Ref. Number: 253

Country: Northern Thailand

Material: Wood

Dimension: 84x26cm

Akha Village Guardian

Akha Village Guardian

The Akha are a hill tribe of subsistence farmers. If we try to trace back their history based on their oral traditions their native place is Mongolia like many other Asiatic peoples. Later due to various situations such as war, they migrated down with possible influence from Tibet and later ended up in Yunan province of southwestern China. As of today, most of the remaining Akha people are now distributed in small villages among the mountains of China, Laos, Burma, and northern Thailand.

According to the oral traditions, the first 11 ancestors or generations belonged to the spirit world when in the old days the spirits and human beings stayed under the same roof, born from the same parents. Later due to some disagreement between spirits and human beings they parted company and the spirits agreed that they would stay in the forest and the humans would live in villages. The humans would work in the day time and the spirits would work at night. Although the spirits could see the human beings the humans could not see the spirits any more except certain individuals with the power to do so.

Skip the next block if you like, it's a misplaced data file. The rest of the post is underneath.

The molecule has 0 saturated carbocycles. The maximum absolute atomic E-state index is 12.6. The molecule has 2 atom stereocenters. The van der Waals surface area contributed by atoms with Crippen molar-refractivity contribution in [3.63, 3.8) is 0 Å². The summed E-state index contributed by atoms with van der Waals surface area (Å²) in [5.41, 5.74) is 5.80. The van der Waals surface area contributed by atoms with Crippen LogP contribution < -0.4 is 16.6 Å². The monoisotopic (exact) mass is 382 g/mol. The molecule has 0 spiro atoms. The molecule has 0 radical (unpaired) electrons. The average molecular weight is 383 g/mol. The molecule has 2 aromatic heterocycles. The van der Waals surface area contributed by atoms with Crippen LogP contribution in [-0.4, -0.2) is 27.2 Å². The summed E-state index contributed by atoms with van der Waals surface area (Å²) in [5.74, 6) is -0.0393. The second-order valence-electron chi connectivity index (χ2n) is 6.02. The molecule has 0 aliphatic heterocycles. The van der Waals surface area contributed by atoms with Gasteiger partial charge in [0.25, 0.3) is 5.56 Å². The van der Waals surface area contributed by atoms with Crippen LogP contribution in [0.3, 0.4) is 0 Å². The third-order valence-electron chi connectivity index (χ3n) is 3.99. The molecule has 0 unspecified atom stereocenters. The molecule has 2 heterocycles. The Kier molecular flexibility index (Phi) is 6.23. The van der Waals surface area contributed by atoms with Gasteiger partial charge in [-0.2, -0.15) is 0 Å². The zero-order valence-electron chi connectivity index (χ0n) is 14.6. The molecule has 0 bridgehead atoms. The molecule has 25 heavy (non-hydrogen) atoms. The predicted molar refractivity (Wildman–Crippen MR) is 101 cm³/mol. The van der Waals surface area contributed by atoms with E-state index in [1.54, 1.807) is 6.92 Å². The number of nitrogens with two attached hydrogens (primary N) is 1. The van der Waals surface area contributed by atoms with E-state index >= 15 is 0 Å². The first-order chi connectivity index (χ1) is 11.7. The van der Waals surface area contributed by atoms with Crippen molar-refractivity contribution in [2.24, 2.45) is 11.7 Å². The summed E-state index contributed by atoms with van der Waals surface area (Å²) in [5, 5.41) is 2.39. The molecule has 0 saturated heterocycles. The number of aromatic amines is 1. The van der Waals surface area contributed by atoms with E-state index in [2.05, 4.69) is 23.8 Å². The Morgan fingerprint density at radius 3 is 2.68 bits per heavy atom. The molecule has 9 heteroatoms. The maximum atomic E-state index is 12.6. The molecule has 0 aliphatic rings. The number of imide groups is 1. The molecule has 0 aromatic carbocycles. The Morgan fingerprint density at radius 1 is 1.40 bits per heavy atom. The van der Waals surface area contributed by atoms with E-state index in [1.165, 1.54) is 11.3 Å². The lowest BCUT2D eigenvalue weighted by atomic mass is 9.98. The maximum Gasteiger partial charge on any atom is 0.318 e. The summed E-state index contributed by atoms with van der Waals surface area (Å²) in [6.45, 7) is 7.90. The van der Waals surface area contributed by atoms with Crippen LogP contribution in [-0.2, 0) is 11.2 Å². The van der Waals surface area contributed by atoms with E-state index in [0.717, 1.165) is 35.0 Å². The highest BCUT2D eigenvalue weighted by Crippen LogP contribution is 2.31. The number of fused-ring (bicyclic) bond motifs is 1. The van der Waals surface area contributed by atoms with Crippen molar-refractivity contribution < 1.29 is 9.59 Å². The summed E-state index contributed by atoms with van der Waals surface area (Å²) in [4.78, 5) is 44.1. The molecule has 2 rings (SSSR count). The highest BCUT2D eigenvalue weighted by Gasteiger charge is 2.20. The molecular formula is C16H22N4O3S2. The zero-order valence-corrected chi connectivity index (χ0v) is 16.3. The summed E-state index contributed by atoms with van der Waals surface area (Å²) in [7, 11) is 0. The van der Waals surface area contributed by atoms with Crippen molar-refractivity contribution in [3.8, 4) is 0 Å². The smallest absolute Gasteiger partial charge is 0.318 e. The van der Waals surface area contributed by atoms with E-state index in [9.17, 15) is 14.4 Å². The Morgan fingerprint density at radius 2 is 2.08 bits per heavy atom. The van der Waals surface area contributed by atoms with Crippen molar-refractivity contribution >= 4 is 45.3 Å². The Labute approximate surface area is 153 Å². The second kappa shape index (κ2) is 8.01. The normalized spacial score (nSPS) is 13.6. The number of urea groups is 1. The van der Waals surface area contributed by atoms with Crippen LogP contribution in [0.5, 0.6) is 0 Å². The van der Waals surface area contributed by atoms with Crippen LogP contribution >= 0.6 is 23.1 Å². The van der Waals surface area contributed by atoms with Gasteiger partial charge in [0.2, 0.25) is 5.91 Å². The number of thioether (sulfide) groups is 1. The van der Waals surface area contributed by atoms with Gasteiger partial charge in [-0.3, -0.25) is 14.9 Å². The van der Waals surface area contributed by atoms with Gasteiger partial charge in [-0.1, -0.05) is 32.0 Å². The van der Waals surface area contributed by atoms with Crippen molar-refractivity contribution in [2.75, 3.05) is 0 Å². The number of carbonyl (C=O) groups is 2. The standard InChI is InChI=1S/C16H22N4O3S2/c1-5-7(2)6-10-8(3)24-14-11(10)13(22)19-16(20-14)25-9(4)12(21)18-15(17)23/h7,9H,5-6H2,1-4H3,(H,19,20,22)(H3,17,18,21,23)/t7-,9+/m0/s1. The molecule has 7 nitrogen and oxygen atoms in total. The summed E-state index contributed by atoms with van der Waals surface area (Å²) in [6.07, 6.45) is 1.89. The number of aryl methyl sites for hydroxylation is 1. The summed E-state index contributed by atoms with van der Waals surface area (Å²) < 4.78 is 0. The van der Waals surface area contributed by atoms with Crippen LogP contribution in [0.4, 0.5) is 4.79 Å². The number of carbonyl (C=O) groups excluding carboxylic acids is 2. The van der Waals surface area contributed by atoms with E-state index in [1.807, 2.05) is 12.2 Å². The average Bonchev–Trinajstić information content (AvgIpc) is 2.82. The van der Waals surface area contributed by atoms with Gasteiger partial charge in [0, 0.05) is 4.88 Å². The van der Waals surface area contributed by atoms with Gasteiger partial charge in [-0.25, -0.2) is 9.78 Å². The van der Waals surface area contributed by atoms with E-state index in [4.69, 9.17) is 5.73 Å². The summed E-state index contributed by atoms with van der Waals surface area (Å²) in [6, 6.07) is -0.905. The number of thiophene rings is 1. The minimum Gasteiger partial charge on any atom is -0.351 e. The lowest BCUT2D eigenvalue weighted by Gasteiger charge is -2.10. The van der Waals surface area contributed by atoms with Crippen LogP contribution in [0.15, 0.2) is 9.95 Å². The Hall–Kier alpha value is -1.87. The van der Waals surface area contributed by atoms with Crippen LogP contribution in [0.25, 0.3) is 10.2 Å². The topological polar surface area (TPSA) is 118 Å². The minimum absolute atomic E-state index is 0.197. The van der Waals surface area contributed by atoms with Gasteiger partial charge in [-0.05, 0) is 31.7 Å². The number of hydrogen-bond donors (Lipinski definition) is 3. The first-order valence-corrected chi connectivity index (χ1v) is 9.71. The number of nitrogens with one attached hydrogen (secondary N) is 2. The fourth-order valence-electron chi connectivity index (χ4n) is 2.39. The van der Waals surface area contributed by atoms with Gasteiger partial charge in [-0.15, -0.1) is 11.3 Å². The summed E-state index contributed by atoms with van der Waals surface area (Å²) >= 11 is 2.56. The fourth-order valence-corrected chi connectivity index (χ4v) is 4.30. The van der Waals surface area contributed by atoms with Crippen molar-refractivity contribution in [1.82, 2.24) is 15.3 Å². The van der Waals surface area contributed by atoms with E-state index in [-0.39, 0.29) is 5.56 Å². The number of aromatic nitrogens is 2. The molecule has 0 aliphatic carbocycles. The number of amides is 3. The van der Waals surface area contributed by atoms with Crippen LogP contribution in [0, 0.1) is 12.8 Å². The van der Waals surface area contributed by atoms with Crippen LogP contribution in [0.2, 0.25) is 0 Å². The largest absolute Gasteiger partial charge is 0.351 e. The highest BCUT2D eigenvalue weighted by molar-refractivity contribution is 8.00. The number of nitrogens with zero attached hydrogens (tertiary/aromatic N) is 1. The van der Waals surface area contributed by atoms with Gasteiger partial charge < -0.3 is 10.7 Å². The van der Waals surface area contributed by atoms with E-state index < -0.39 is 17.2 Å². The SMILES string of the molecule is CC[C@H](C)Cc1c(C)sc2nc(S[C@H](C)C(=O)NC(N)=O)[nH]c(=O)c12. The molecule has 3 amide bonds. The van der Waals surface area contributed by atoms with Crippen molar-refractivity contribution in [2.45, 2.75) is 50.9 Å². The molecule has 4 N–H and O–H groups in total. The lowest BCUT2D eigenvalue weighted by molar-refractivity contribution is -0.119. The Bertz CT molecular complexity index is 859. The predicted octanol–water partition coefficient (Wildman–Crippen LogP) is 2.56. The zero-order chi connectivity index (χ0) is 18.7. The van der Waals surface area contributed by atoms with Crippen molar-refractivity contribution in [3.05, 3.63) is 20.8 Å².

The Akha Way combines animism, ancestor worship and their deep relationship with the land. For an Akha, the Akha Way is a way of life which extends beyond simple religious practice and infuses every aspect of their existence. The Akha Way emphasizes rituals in everyday life and stresses strong family ties; every Akha male can recount his genealogy back over fifty generations to the first Akha, Sm Mi O.

Akha Village Guardian

Akha Village Guardian

The practice of their mythology includes ornately carved village gates made of wood where the guardian spirit is said to dwell. The guardian statue is placed by the Akha at their village gate and represents the ancestor who has made an agreement a long time ago with the spirits concerning the partitioning of the ground, the delineation between the forest and village.

More information:
Ethnographic Notes on the Akhas Vol 1 pdf
Ethnographic Notes on the Akhas Vol 2 pdf
Ethnographic Notes on the Akhas Vol 3 pdf
Ethnographic Notes on the Akhas Vol 4 pdf

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